New Orleans' Hotel General Manager Shares His Mardi Gras Insider Tips
Mardi Gras festivities in New Orleans kicked off earlier this week on January 6th. Of course we're excited for NOLA's most hoppin' time of the year, but we'll also be the first to admit that navigating the city's offerings can be a little overwhelming.
That's why we turned to John Price, General Manager of The Old No. 77 Hotel & Chandlery’s in the Warehouse Arts District to share his tried-and-true Mardi Gras secrets for making the most of your time in Crescent City. Read on for his advice—presented chronologically by parades—and get excited for your finest festival season yet.
“Krewe du Vieux rolls through the French Quarter and the Marigny in the evening, made up of timely, creative political satire - some of the most brilliant you’ll ever see. I start off with a cocktail at R Bar on Royal and then head to Frenchman to watch the parade," says Price, who recommends grabbing a drink in a to-go cup, as bars tend to be packed during this parade.
“Everyone has a favorite parade, and place to watch them. I love watching the daytime parades like Krewe of Pontchartrain and Choctaw in Uptown, around St. Charles and Napoleon. Keep in mind parades roll downtown, but the uptown side of the street is open for pedestrians. The neutral ground will be full of families, tents, and ladders with seats for kids, and it can be tricky to get across to the downtown side. So you have decisions to make," advises Price. "If you stay on the uptown side, buy a wristband from Academy of the Sacred Heart, they have great porta-potties which you’ll find vitally important. If you decide on the downtown side, head to Fat Harry’s. They have a full bar with good food, and you can get in and out with ease. Note, its cash only, but there is an ATM inside.”
"Head to the French Quarter for the most lovable of all our parades, Krewe of Barkus, and wave in the costumed pups. Or head to the Garden District to catch King Arthur. I like to hang out around The Delachaise Wine Bar on St. Charles Avenue," says Price. "A nice glass of champagne, some shrimp Clemenceau and you’re living your best Mardi Gras life. Oh, and go ahead and order the duck fat fries, because it is Mardi Gras and all bets are off.”
Another great parade worth planning your day around? The Krewe of Muses. “One of my favorite parades, the Krewe of Muses, an all-women’s Krewe, throw fabulously decorated shoes if you’re lucky enough to catch one. My highlight of this night is the St. Augustine Marching 100 marching band. They are soul-stirring and you are reminded that New Orleans is a city of great music," says Price.
“Most of New Orleans will head to The Krewe of Endymion, a true Super Krewe and one of the biggest and flashiest parades of the carnival season. Endymion rolls through Mid-City and up Canal street all the way to Mardi Gras World. Watching the parade from Canal is the easiest for visitors, but be ready for massive crowds,"advises Price.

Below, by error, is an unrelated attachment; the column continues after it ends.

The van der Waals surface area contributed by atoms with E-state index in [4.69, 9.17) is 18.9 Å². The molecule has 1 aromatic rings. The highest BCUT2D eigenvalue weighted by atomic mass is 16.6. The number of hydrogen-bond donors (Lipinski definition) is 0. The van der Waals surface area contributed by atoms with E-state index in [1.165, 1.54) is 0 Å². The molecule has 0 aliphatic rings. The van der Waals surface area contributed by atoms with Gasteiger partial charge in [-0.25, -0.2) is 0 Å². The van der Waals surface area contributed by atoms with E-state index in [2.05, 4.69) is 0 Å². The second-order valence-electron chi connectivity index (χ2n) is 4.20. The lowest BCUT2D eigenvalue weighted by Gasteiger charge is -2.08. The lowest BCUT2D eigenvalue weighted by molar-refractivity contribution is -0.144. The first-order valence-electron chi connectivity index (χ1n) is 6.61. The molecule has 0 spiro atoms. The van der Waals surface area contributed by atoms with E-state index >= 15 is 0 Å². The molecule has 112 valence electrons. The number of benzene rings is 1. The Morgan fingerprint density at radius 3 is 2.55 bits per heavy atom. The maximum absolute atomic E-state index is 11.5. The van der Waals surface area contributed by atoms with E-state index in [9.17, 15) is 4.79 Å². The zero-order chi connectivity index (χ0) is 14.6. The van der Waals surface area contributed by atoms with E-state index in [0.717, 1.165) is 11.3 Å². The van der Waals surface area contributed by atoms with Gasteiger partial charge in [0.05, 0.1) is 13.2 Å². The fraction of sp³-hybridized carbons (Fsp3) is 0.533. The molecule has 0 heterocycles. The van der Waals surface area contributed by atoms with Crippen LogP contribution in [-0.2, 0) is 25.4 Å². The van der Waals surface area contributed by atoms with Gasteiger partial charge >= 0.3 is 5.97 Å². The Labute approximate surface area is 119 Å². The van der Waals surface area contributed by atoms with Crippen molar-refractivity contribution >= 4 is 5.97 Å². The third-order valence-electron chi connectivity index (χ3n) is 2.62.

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“One of the most exciting nights of Mardi Gras is the Krewe of Bacchus! I like watching it right near the hotel on Tchoupitoulas, as it passes right in front of The Old No. 77 Hotel. The Bacchagator and King Kong are iconic floats and the laser show are spectacular. It is really not to be missed," comments Price. "This year, the King of Bacchus is Robin Thicke. Rest up for this night, it’s going to be a long one as the parading doesn’t stop until nearly midnight," says Price, who grab a daiquiri to go from the hotel's restaurant Compère Lapin for the road before heading on over to the corner of Tchoupitoulas and Notre Dame to go to the District Bar. "The wait for drinks might be long, but that’s how we all make friends in New Orleans — waiting in lines for food and drinks.”
February 24, Lundi Gras
“My absolute favorite night of carnival, bar none. I head Uptown to St. Charles and Napoleon to catch the Krewe of Proteus and Harry Connick Jr.’s Krewe of Orpheus," shares Price. "Proteus is the third oldest krewe in Mardi Gras, founded in 1882 and it is dazzling. Pro Tip: make your way to the neutral ground on Napoleon for these parades—the view down the avenue of the flambeaux, and the famous Smoky Mary train is pure New Orleans Mardi Gras magic.”
February 25, It’s Mardi Gras
“Prepare to get up really early. Do you parade with Zulu and Rex and cheer the King of Carnival? Or do you head into the [neighborhood] Tremé just before sunrise to meet up with the North Side Skull and Bone Gang to wake up the neighborhood? This 200-year-old tradition of spreading the message of peace door-to-door begins at 5:00 a.m. and leaves from the Backstreet Cultural Museum. And trust me, it’s like nothing you’ve ever seen before…that’s where you’ll find me. This is New Orleans at its most culturally authentic and beautiful. Be respectful, we are guests in this culture.”
Have a safe and joyous Mardi Gras season, dear readers. Share with us: What are your favorite parades to see during Mardi Gras? Do you have a favorite neighborhood to stay in when you're in town for the fun?